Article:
Opinion: 2003 Gartner Hype Cycle for infosec is wrong on IDS

Et tu, Gartner? The research firm's pronouncement that IDS is dead is just the latest Hype Cycle gone awry.

"Succumbing to vendor hype in the security management area can have expensive consequences."

-From the introduction to Gartner Inc.'s "Hype Cycle for Information Security, 2003"

By now you've read all about Gartner's much-ballyhooed Hype Cycle report, in which the esteemed analysts in Stamford advise us to trash our IDSes and invest all our shekels in integrated firewalls.

Gartner's criticism of IDSes isn't wrong; its conclusions are.

Expensive consequences, indeed.

Gartner is living proof of P.T. Barnum's quip that "there's no such thing as bad publicity." Regardless of how you feel about its recommendations, the Hype Cycle report is worth its weight in marketing gold. "Step right up, folks, and get a glimpse of the future of information security!! What's hot? What's hype? For a mere pittance of $495, we'll reveal secrets of ageless wisdom!"

A sucker born every minute? You bet.

This isn't the first time Gartner has capitalized by stirring public sentiment on a controversial topic. Remember John Pescatore's 2001 recommendation to abandon IIS because of its shoddy security? That was wacky advice that nobody took seriously, but it hardly mattered. Pescatore voiced the frustration of millions of Microsoft users fed up with the endless stream of IIS vulnerabilities--at precisely the time their frustration was boiling over.

Then and now, the genius behind Gartner's position is in its decisiveness. This is exactly what overburdened CIOs and CISOs need: not more mealy-mouthed consultants telling them "it depends," but a specific and definitive call-to-action: Kill Your IDS Now!

A Modest Proposal
Gartner's criticism of IDSes isn't wrong; its conclusions are.

Yes, false positives are a problem. Yes, IDSes require constant handholding. Yes, inline IDSes are slow. But that doesn't mean that IDSes are a waste of time and money. Security--and, in particular, intrusion defense--just isn't that simple.

Gartner recommends that we "redirect the money [we] would have spent on IDS toward defense applications such as those offered by thought-leading firewall vendors that offer both network-level and application-level firewall capabilities in an integrated product."

I have two problems with this. First, Gartner is essentially recommending that we replace standalone IDSes with firewall-based IDSes. Look under the hood of these new integrated firewalls and what you see is a souped-up app protocol anomaly detector supplementing layer 3-4 stateful inspection. So what Gartner's really telling us is not to dump our IDS, but move it somewhere else.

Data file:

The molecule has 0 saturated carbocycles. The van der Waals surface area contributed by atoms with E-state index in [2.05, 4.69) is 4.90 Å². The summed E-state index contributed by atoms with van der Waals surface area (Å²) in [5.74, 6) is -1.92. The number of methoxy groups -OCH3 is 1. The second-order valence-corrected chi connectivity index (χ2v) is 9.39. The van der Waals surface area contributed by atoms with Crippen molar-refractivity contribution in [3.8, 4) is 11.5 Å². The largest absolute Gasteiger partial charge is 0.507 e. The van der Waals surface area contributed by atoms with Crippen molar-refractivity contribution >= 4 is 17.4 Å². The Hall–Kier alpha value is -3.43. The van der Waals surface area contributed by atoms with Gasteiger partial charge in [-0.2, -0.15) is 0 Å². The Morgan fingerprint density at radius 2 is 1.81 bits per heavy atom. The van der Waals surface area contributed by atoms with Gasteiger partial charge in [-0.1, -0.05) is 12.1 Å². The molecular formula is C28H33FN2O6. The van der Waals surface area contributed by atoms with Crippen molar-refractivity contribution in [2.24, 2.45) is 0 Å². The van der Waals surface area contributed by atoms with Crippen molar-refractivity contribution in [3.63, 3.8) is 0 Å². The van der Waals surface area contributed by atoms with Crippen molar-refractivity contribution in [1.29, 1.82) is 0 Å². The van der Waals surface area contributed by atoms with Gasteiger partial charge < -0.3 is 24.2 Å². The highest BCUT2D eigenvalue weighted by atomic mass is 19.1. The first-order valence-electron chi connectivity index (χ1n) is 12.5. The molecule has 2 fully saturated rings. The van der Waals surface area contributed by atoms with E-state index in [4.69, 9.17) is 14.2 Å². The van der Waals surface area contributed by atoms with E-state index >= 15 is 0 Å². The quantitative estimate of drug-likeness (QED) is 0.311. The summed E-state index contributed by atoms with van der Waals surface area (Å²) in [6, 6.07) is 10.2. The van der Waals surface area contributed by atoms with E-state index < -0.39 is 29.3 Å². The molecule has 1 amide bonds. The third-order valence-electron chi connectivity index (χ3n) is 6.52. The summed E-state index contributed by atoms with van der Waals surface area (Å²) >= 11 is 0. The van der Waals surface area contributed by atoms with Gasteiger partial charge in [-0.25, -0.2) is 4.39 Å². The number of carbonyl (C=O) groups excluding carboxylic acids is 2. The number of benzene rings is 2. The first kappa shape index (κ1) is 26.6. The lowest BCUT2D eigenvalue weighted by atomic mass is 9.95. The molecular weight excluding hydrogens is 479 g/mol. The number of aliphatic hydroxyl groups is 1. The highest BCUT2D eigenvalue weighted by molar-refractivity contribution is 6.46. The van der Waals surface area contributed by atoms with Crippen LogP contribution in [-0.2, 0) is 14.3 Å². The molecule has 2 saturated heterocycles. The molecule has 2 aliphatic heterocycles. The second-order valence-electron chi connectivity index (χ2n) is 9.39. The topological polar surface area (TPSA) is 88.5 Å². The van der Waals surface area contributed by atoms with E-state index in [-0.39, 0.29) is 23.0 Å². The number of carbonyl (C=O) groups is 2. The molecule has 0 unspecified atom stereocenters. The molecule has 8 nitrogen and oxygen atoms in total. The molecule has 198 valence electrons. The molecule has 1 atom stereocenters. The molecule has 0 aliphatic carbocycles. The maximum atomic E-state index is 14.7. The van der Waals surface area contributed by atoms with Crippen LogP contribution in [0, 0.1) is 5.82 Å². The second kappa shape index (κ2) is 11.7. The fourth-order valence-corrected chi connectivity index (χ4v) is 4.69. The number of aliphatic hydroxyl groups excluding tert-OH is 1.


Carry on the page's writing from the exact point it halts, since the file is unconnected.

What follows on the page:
Second, Gartner recommends we roll up our threat management defenses into one box at a time when distributed, overlapping defenses are more necessary than ever. All the problems Gartner cites with IDSes--false positives and negatives, traffic degradation, configuration headaches--are merely compounded when you consolidate IDS functionality on a gateway firewall device. You think standalone IDSes are immature? This application-level intelligence is indisputably cool, but it's brand spanking new. What does that tell you?

The Gartner position on IDS is replete with many other logical inconsistencies. But, really, what's the point in futzing around with the complexities of modern-day attacks or intricacies of virtual networks or demands of truly reliable defense-in-depth? Why bother to mention the unique value NIDS has as a traffic-auditing tool? Why muddle the message discussing the progress IDS vendors are making in attack intelligence, correlation or logging? Why waste your breath on the notion of "target-based IDS," in which signature scanners and anomaly detectors work hand-in-hand with firewalls and VA tools to raise the good guys' situational awareness?

Why? I'll tell you why: Because wishy-washy doesn't sell. Declarations like "intrusion detection systems are a market failure" do.

Makes you wonder what's next. "Unplug your LAN from the Internet and go back to sneakernets and punch cards." Hmmmm, not a bad idea, eh?

Andrew Briney, CISSP, is editor-in-chief of Information Security magazine.

This was first published in July 2003

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